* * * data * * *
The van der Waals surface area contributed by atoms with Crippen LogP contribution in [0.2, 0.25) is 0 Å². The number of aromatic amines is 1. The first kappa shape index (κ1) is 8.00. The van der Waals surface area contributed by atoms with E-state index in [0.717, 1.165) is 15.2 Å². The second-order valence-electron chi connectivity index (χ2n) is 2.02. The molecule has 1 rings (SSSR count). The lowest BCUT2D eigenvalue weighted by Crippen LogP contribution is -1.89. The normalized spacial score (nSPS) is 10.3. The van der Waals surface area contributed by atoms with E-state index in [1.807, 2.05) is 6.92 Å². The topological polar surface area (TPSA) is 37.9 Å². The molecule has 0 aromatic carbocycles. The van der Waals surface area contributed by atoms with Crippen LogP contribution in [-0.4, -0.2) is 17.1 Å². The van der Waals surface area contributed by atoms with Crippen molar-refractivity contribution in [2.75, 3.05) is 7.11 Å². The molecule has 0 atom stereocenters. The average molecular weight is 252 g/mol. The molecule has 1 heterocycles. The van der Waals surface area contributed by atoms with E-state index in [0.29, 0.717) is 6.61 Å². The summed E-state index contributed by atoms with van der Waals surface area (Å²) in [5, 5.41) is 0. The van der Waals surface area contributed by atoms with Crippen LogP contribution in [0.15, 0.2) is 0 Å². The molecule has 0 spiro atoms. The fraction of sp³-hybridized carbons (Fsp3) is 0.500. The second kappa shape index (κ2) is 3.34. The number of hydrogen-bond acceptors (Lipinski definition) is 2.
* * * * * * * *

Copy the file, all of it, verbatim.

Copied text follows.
The van der Waals surface area contributed by atoms with Crippen LogP contribution in [0.2, 0.25) is 0 Å². The number of aromatic amines is 1. The first kappa shape index (κ1) is 8.00. The van der Waals surface area contributed by atoms with E-state index in [0.717, 1.165) is 15.2 Å². The second-order valence-electron chi connectivity index (χ2n) is 2.02. The molecule has 1 rings (SSSR count). The lowest BCUT2D eigenvalue weighted by Crippen LogP contribution is -1.89. The normalized spacial score (nSPS) is 10.3. The van der Waals surface area contributed by atoms with E-state index in [1.807, 2.05) is 6.92 Å². The topological polar surface area (TPSA) is 37.9 Å². The molecule has 0 aromatic carbocycles. The van der Waals surface area contributed by atoms with Crippen LogP contribution in [-0.4, -0.2) is 17.1 Å². The van der Waals surface area contributed by atoms with Crippen molar-refractivity contribution in [2.75, 3.05) is 7.11 Å². The molecule has 0 atom stereocenters. The average molecular weight is 252 g/mol. The molecule has 1 heterocycles. The van der Waals surface area contributed by atoms with E-state index in [0.29, 0.717) is 6.61 Å². The summed E-state index contributed by atoms with van der Waals surface area (Å²) in [5, 5.41) is 0. The van der Waals surface area contributed by atoms with Crippen LogP contribution in [0.15, 0.2) is 0 Å². The molecule has 0 spiro atoms. The fraction of sp³-hybridized carbons (Fsp3) is 0.500. The second kappa shape index (κ2) is 3.34. The number of hydrogen-bond acceptors (Lipinski definition) is 2.